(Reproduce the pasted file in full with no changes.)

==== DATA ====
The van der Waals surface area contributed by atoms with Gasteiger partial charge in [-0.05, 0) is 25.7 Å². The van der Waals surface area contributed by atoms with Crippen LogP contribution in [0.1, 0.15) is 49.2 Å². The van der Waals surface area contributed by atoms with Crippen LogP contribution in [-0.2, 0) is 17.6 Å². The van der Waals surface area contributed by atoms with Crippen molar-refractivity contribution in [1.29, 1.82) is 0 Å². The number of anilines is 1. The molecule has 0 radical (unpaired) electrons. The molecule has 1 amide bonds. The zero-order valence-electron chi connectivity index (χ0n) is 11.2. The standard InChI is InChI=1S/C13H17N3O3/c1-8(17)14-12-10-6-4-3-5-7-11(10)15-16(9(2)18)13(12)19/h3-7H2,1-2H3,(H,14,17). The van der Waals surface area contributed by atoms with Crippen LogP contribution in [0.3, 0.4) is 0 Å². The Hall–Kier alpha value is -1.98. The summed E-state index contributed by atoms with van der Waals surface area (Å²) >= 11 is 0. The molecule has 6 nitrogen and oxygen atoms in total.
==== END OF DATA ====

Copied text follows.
The van der Waals surface area contributed by atoms with Gasteiger partial charge in [-0.05, 0) is 25.7 Å². The van der Waals surface area contributed by atoms with Crippen LogP contribution in [0.1, 0.15) is 49.2 Å². The van der Waals surface area contributed by atoms with Crippen LogP contribution in [-0.2, 0) is 17.6 Å². The van der Waals surface area contributed by atoms with Crippen molar-refractivity contribution in [1.29, 1.82) is 0 Å². The number of anilines is 1. The molecule has 0 radical (unpaired) electrons. The molecule has 1 amide bonds. The zero-order valence-electron chi connectivity index (χ0n) is 11.2. The standard InChI is InChI=1S/C13H17N3O3/c1-8(17)14-12-10-6-4-3-5-7-11(10)15-16(9(2)18)13(12)19/h3-7H2,1-2H3,(H,14,17). The van der Waals surface area contributed by atoms with Crippen LogP contribution in [0.3, 0.4) is 0 Å². The Hall–Kier alpha value is -1.98. The summed E-state index contributed by atoms with van der Waals surface area (Å²) >= 11 is 0. The molecule has 6 nitrogen and oxygen atoms in total.